That said I would agree that so far they have been a good engine. 

That is interesting. Because in one of the farmall history books International was  having problems at one factory with sand from casting ruining engines, that factory had a high failure rate. I want to say it was in the south if I remember. History repeats itself, and those that don’t study history are doomed to fail they say.

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1 hour ago, CIHTECH said:

SDman, do you remember the early "white" serial tag NEF engines that didn't get a proper washing and casting sand called them home at a very young age? Installed quite a few new engines is machines under 100 hours of operation. Seems like we also had our fair share of injection pump problems on the mechanical engines, that said a lot of that could be traced back to fuel senders that cracked inside tank an created an air ingress. 

That said I would agree that so far they have been a good engine. 

Approximately what era are these white tag machines and what should i be looking for them in terms of avoiding them?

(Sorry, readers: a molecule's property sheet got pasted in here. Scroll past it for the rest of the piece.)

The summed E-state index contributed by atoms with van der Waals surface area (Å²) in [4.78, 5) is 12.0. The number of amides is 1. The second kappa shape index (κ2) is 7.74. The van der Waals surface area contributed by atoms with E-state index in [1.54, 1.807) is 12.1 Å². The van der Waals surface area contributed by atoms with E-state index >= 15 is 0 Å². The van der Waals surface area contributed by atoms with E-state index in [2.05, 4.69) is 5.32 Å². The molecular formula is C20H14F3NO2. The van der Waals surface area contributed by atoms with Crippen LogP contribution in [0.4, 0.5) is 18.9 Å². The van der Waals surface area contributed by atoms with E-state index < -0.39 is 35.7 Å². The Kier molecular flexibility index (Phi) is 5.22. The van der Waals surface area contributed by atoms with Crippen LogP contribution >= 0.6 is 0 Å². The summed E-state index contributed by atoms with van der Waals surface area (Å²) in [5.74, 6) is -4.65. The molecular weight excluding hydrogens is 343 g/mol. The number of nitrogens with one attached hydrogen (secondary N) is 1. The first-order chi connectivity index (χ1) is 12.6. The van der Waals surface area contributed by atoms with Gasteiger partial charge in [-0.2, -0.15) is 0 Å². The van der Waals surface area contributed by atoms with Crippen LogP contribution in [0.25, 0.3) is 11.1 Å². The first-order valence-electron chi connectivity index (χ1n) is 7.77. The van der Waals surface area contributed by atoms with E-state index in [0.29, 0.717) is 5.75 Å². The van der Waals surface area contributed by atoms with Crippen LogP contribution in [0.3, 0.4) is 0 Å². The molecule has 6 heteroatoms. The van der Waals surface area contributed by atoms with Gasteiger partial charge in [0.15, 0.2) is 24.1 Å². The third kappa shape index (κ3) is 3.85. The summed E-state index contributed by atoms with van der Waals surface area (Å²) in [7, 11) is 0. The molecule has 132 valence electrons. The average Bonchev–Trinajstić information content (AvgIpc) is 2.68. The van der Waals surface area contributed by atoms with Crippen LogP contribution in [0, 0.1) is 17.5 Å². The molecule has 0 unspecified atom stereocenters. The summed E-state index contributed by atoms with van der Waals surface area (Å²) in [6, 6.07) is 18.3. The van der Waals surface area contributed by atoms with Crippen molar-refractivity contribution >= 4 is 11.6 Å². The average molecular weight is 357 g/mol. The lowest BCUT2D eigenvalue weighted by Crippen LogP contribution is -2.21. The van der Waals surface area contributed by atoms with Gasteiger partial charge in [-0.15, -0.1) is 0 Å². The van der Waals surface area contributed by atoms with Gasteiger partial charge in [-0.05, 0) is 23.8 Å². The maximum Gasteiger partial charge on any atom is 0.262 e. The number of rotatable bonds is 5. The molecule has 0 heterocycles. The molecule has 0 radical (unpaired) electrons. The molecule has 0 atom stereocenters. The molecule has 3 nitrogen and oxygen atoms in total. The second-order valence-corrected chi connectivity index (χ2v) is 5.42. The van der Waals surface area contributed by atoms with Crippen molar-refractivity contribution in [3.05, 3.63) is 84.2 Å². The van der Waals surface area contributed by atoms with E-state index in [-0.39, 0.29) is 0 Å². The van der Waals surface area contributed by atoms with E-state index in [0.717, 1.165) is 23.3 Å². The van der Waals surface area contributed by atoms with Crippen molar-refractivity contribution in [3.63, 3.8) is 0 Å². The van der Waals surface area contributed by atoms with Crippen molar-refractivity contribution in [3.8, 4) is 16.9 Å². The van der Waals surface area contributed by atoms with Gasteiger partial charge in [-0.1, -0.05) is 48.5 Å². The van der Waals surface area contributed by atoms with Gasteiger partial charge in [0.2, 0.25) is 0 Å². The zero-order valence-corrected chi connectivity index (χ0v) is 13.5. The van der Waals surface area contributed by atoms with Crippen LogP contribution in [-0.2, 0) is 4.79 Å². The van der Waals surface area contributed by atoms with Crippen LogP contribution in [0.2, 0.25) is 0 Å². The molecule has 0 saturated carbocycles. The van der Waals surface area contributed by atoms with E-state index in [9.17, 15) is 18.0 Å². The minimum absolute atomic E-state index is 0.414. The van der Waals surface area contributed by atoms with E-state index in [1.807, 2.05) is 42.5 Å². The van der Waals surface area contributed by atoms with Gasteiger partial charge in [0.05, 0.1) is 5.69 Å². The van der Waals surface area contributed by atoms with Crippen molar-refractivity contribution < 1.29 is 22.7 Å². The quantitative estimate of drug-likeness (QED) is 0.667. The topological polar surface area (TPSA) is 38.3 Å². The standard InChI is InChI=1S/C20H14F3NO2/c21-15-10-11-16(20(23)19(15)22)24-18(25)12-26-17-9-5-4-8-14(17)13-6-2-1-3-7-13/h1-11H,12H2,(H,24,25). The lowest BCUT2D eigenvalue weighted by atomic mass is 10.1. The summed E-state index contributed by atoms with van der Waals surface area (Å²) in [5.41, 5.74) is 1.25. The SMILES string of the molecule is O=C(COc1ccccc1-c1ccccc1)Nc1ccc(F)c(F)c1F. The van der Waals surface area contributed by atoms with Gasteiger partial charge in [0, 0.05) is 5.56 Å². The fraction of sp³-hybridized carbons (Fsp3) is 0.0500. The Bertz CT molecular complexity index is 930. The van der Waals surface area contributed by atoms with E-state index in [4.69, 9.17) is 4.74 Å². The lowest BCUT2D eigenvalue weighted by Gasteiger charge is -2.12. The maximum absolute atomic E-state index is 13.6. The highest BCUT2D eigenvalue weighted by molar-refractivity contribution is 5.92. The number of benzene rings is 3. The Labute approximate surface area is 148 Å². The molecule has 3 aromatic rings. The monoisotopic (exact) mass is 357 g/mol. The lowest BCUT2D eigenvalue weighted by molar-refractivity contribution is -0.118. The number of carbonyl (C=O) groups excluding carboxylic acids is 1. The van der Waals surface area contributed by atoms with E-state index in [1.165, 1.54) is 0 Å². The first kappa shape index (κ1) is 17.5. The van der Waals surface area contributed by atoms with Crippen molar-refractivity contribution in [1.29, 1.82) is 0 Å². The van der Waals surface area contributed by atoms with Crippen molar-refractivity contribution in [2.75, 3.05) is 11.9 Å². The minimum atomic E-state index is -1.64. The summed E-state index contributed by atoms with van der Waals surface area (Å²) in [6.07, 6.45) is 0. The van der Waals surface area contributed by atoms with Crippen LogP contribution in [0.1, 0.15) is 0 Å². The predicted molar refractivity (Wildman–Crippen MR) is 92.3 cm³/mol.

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39 minutes ago, vtfireman85 said:

Approximately what era are these white tag machines and what should i be looking for them in terms of avoiding them?

Early production of 400 series skid loaders, white serial tag with black letters. When problem was identified serial tag was changed to black with white lettering. They are all worked thru the system at this point unless there is a time capsule somewhere. Not everyone caused / was a problem. See white tags come thru shop today and note virgin paint on engine fasteners, the next one will have paint disturbed and black tag. 

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2 hours ago, New Englander said: